Evaluation Of The Applicability Of The Emerging Market Credit Scoring Model In Rating Corporate Bonds In Kenya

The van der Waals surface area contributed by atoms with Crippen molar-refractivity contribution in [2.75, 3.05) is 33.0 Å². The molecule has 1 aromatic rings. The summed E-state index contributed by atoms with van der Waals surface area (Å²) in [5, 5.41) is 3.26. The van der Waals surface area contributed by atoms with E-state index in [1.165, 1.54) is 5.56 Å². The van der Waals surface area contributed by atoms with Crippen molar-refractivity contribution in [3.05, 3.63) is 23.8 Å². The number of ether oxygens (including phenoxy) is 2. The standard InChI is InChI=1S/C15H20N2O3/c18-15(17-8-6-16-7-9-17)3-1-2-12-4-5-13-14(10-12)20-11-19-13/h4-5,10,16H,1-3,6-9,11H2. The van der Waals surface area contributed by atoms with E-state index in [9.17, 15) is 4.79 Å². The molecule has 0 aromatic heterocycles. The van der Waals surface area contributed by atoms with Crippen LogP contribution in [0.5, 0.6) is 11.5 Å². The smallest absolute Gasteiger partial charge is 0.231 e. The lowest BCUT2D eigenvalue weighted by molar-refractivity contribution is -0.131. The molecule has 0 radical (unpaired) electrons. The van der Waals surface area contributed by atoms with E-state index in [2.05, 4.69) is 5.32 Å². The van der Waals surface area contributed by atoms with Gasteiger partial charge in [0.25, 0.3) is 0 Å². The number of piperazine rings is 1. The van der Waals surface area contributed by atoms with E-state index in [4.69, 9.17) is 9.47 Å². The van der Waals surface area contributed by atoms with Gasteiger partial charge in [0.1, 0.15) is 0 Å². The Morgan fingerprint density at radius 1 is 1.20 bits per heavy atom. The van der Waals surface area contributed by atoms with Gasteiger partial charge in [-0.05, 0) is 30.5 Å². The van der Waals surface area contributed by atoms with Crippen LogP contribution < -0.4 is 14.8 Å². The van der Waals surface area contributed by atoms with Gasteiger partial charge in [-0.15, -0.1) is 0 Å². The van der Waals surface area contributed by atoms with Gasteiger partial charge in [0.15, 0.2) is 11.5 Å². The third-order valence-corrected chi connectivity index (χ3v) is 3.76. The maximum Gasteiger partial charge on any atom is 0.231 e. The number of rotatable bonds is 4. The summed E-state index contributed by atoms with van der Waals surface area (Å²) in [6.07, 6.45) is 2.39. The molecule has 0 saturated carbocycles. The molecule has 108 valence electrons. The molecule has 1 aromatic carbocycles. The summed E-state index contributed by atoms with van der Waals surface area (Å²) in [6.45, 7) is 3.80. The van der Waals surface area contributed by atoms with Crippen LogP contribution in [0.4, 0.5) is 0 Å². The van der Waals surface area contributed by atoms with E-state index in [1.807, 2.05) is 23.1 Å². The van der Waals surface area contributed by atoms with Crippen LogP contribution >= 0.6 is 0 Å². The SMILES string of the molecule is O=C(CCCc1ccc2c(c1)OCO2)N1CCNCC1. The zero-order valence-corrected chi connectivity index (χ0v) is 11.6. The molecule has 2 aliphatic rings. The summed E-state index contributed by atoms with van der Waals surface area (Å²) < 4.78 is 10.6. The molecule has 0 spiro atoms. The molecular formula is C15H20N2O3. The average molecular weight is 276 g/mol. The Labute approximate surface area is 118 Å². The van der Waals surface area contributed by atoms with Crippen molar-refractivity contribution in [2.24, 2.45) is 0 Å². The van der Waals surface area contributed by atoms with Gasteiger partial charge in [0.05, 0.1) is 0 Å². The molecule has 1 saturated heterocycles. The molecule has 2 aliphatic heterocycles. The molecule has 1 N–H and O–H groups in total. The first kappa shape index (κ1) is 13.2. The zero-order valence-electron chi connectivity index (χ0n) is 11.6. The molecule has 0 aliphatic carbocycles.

This research project evaluates the applicability of the Emerging market scoring Model (EMS) in rating corporate bonds in Kenya. A growing economy like Kenya needs corporate bonds to fund infrastructure, housing and other long-term projects to see the economy grow. Corporate bonds can become more or less risky depending on trading performance of firms that issue them and this can be accessed through rating. Information on corporate bond rating is expected to increase confidence in investors and also assist issuers of bonds to correctly price their issues. The researcher therefore evaluated the extent to which the EMS Model could be used to score and rate corporate bonds based on a company’s calculated ratios. Bond rating in the country is new and is not a requirement of the CMA. As such companies are not under any obligation to publish ratings and so rating information may not even reach the investors. Some of the rated companies are also not willing to disclose such ratings especially where they may not be good enough. The central bank has however encouraged companies to get ratings. The study was done on total population of the companies that had issued a corporate bond between 2007 and 2011 and the bond had been listed in the NSE. The companies under the sample were nine. Five of them had been rated for a period between three and five years and the data was available. The main finding of this study, covering the five companies is that the Emerging Market Scoring model is not applicable in the Kenyan economy. The study results indicate that testing at 5% significant level at 2 tailed, there were significant differences between the given scores and the researchers calculated ones. The indication of this is that the EMS model should not be applied in Kenya since the difference between the given scores and the calculated were significant. The study results also indicate that there is high internal correlation between the given scores model and the difference between the given and calculated score models. Further studies should be done to assess the reliability of rating models and also to establish whether it is best to customize the existing scoring models, borrowed models or to develop a new bond rating model to match the Kenyan market.
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